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This is an interesting possibility. We are an Engineering firm, so we have a combination of 8.5x11, 11x17, and 8x14 loaded in different trays. Would that be impacted by your suggestion? –  Mr Furious Feb 25 '09 at 20:22
    
@Mr Furious - you might be able to add a different printer share for each of the trays. –  Joel Coel Sep 22 '11 at 14:00
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We've had similar issues when using the UPD with a HP Color LaserJet HP2840.

After a few days we've worked out that the issue is caused by some printers being slow to interpret the raw data from the UPD driver and then realised the issue could be resolved by using a driver that pre-renders the data before sending to the printer.

We've found the the Samsung CPL-650 driver set pre-renders the print jobs and has drivers for all operating systems including 64 bit.

As a solution we've installed and tested the CPL-650 drivers in both 32bit and 64bit environments with image heavy documents using the PCL6 driver and have seen a major increase in printing speeds.

While we haven't tested the PS or SPL drivers we can safely assume that they will work just as well.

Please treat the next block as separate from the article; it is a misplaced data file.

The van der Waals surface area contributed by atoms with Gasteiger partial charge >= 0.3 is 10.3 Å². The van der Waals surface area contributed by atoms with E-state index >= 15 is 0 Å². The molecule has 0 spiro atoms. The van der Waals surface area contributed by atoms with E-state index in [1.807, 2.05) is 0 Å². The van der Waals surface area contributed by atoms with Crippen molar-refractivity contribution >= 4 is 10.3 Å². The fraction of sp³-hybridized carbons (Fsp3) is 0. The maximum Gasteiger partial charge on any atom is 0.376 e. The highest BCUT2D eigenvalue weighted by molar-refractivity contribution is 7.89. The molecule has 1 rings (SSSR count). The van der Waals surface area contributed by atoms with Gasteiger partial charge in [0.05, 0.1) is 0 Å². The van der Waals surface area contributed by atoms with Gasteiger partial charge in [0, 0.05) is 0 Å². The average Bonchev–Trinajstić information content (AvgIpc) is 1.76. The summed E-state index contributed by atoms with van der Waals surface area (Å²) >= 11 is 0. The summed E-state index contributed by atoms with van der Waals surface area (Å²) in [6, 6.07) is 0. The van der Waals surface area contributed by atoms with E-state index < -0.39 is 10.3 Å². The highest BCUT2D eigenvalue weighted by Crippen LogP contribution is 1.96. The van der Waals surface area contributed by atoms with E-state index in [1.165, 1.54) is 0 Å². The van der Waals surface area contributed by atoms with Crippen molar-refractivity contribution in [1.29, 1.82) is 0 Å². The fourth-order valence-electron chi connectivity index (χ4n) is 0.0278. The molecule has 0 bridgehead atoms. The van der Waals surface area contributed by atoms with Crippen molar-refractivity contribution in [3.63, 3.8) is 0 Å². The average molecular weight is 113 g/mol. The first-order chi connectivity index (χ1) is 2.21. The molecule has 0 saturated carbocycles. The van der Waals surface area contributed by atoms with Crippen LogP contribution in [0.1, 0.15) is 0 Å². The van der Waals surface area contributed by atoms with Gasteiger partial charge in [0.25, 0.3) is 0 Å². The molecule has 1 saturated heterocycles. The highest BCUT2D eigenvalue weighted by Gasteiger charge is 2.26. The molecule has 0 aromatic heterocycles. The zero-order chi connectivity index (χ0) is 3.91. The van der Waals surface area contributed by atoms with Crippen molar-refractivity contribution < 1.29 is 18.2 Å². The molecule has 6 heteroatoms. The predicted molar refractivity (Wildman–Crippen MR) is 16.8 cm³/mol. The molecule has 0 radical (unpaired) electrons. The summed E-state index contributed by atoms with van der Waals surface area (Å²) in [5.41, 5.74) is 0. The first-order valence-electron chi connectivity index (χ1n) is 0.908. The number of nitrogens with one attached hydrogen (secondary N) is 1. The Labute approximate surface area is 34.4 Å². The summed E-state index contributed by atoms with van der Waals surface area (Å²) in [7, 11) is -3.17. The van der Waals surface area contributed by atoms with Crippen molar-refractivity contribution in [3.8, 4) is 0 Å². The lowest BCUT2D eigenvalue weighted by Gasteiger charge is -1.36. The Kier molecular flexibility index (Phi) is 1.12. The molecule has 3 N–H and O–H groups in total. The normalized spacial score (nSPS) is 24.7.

Hope this helps a lot of people out.

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I've had the same problem with Server 2008 64-bit. I have settled on the more annoying Universal print driver as it's been the only solution that's worked. Even then, I've had oddities with this print driver with using the wrong tray on occassion and not printing landscape vs. portrait on occassion. In other words, it's been inconsistent for me.

My fingers are crossed that there's actually a good answer that comes out of this.

Up-voted in hopes SOMEONE will have an answer.

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Thanks for the solidarity. An upvote on the question would be helpful in gaining attention! :P Life would have been a ton easier if HP had written decent drivers or made a discrete 64-bit driver. –  Mr Furious Feb 25 '09 at 20:24
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Take properties on your printer, choose advanced settings and scroll down to the bottom of this page. Use either color or monochrome in device type, depending on your printer model. This made it for us, the auto detect seems to slow down the communication with the printer.

Brgds

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If you use non hp universal drivers in a w2k8 64bit failover print cluster you experience a delay of about 30 - 40 second when trying to access the printer thats only if you have admin rights on the printer. But it works fine for those who do not have admin rights. I'm in the process of upgrading most of my hp model specific drivers to universal driver. I agree hp needs to do a better job with their drivers. It takes about 10 minutes just add the new/upgrade drivers, the spooler looks to hang but eventually it finish installing.

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Server 2008 x64 R2 with both x86 and x64 drivers. HP UPD 5.1 PCL 6 installed. Printers are deployed to win xp sp3 32 bit machines using GP preferences. Right click on the hp printer and choose printer properties takes 30 to 40 seconds while right clicking on the xerox printers which are also deployed takes only 2 or 3 seconds to display the properties.